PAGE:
3. The difference in the means between the two groups
  4. The standard deviation of the responses in each of the group

1–3 are fairly straight forward. The standard deviations is the least intuitive of the bunch so we’ll focus on it and say that: assuming an organization of a certain size, in order for a certain difference in means to be statistically significant at a certain confidence level, the standard deviation of the results in each group must fall below a certain maximal threshold.

More so: the smaller the org (or the lower the participation rate), the smaller the difference in means and the higher the confidence level required— the lower the standard deviation threshold will be.

Let’s make this a bit more concrete: assuming a best case scenario in which there’s full participation in the survey and the groups are of equal size — these would be the standard deviation thresholds for various combinations of org size (n), confidence levels, and difference in means:

Standard deviation thresholds for statistical significance of difference in means at varying confidence levels and org sizes

So in a 100-person organization, in order for a 0.1 difference in means to be statistically significant at a 95% confidence level, the standard deviation of both groups must be below 0.25. Keep in mind that this is the best case scenario, so if participation was lower or the groups were not equal in size, that threshold will be even lower.

Which leads us to the next question: what does a 0.25 standard deviation look like? Sure we can do the math and crunch the numbers, but for those of us (yours truly included) who don’t have a strong statistical intuition this may help:

Distribution of n=100 results on a 1–5 scale with standard deviations of 0.3, 0.6, 0.9, 1.2

The next time I’m running a survey, before jumping to action simply by looking at the means, I plan to look up my standard deviations at the table above and figure out whether action is truly needed. I’d encourage you to do the same 🙂

Surveys: exploring statistical significance

Flexible Work [Werk]

When we talk about giving employees more flexibility around doing their work, we often time have different dimensions of flexibility in mind.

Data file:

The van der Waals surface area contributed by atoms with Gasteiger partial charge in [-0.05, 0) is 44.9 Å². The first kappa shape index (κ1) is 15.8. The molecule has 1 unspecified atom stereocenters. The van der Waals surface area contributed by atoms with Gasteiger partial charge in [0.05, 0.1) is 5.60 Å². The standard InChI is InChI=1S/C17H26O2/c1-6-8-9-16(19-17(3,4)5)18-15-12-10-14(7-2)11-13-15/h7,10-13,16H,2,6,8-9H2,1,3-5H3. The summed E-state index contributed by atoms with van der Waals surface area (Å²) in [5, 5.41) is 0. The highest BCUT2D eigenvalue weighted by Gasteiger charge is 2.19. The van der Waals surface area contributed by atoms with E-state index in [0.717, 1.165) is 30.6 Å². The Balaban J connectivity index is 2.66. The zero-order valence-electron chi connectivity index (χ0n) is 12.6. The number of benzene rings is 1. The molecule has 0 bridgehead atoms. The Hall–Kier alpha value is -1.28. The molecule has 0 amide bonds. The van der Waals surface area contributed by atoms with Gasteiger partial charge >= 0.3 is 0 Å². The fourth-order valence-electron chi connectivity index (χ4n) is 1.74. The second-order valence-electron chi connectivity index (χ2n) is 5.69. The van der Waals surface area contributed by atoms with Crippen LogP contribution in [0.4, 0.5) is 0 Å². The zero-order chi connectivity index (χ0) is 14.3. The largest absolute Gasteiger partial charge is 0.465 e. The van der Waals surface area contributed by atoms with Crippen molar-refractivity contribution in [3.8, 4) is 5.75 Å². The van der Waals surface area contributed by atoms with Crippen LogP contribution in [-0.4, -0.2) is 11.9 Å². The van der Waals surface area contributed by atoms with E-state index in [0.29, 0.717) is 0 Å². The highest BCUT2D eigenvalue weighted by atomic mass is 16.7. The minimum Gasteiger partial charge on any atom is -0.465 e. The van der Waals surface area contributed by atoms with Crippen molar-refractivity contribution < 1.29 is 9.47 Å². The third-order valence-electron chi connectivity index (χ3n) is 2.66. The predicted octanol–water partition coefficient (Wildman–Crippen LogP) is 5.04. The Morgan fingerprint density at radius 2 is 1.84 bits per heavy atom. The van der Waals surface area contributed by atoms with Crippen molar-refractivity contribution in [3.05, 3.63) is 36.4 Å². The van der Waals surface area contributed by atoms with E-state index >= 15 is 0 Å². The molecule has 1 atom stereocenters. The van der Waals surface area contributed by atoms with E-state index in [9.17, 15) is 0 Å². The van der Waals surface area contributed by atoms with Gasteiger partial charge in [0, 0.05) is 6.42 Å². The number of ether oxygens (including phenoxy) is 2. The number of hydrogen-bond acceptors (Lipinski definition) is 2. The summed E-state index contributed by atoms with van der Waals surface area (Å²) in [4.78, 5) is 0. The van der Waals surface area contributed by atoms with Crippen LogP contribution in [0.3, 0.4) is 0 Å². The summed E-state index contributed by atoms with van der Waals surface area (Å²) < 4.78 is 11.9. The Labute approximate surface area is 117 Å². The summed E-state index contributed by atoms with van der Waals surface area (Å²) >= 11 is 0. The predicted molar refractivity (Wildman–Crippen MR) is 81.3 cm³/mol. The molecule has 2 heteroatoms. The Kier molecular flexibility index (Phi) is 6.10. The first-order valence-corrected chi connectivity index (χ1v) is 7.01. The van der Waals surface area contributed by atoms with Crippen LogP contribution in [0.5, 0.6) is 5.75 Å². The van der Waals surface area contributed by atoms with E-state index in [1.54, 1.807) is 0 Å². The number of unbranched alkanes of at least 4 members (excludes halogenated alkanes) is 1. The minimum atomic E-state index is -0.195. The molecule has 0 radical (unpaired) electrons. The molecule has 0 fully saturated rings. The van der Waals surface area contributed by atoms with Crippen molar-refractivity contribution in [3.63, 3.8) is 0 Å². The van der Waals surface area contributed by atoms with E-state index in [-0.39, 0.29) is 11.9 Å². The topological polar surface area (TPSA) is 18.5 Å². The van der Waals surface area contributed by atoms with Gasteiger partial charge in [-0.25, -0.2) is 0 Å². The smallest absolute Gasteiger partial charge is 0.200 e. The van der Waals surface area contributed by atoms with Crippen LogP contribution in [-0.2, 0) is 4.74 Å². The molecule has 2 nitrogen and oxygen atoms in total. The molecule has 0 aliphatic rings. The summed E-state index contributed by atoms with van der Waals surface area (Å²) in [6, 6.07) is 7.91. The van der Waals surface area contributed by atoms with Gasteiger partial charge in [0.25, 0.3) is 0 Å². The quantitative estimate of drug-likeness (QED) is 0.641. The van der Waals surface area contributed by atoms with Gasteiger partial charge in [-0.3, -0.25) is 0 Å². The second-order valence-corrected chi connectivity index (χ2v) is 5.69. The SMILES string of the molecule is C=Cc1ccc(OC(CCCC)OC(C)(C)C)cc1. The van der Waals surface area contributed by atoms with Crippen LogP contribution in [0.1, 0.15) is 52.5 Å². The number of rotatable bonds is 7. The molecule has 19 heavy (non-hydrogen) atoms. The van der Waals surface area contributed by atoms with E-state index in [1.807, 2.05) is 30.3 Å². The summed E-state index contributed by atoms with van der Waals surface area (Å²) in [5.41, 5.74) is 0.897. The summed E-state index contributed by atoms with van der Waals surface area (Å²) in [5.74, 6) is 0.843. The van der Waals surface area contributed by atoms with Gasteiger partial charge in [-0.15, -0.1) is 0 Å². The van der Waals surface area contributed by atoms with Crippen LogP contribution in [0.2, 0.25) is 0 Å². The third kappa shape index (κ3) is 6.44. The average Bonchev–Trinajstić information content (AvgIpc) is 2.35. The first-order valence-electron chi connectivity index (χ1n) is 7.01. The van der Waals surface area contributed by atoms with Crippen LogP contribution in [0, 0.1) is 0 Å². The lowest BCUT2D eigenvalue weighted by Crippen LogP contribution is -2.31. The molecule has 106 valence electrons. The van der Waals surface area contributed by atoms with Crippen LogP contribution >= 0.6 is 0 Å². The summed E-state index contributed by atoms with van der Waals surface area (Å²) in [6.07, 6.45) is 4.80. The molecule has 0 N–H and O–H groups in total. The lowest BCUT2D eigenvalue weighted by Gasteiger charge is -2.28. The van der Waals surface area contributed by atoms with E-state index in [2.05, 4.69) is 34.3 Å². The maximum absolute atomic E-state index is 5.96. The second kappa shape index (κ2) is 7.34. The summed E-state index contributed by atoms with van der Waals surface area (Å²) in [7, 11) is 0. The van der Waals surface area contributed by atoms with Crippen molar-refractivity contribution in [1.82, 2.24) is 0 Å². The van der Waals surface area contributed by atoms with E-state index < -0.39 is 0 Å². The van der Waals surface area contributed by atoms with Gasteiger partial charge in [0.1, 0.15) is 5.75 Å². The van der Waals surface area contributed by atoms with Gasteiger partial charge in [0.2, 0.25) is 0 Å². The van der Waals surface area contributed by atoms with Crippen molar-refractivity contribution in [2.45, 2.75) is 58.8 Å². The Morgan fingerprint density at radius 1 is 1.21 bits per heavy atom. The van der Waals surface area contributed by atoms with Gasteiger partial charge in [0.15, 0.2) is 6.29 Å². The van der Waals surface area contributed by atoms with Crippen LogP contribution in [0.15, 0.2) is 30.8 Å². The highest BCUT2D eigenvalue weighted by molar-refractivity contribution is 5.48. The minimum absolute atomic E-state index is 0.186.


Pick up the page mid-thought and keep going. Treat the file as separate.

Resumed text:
The team at Werk did a great job in offering a shared taxonomy for talking about flexibility:

Flexibility 101

The make a distinction between 6 types of flexibility:

  1. Work from home (Werk: DeskPlus™) employees are based out of a company office, but can work at a location of their choosing for some portion of their time. Utilizing location variety can enhance productivity, reduce the burden of a long commute, increase creativity, and/or meet other needs.
  2. Part Time employees work on a reduced hours schedule. Part Time does not mean an individual is no longer in an advancement track role — employees utilizing Part Time have the experience and skills to meet their objectives on a reduced hours schedule.
  3. Step way (Werk: MicroAgility™) employees have the autonomy to step away from their work to accommodate the unexpected in micro increments of 1–3 hours. Employees are responsible for communicating their plans and meeting their daily objectives. The ability to make micro-adjustments to the workday prevents an employee’s personal life from becoming a major work life disruption.
  4. Flexible workday (Werk: TimeShift™) employees reorder their working hours to create an unconventional schedule that optimizes productivity and performance. An employee could shift their workday an hour to avoid a long commute, to break their day into sprints, or in a formalized condensed work week program.
  5. Minimal Travel (Werk: TravelLite™) employees have minimal to no travel, with a maximum of 10% travel annually (2–4 days per month or its annual equivalent). Employees can reduce travel requirements by utilizing virtual meetings.
  6. Remote employees do not work at a company office — they can work from anywhere. While many Remote arrangements are fully location independent, some may have location considerations, such as the need to attend occasional in-person meetings or service a region.

I find these distinctions very valuable in giving us shared language to discuss this broad and amorphous topic.

My biggest qualm with the Werk framework is their decision to brand (and trademark…) the types of flexibility that did not have a broadly accepted definition around them. Looking at the field psychology as an interesting case study, the need to “brand” different psychological techniques resulted in a proliferation of brands with highly similar to completely identical underlying principles. Which in turn made it harder to see the forest for the trees and slowed down progress.

Flexible Work [Werk]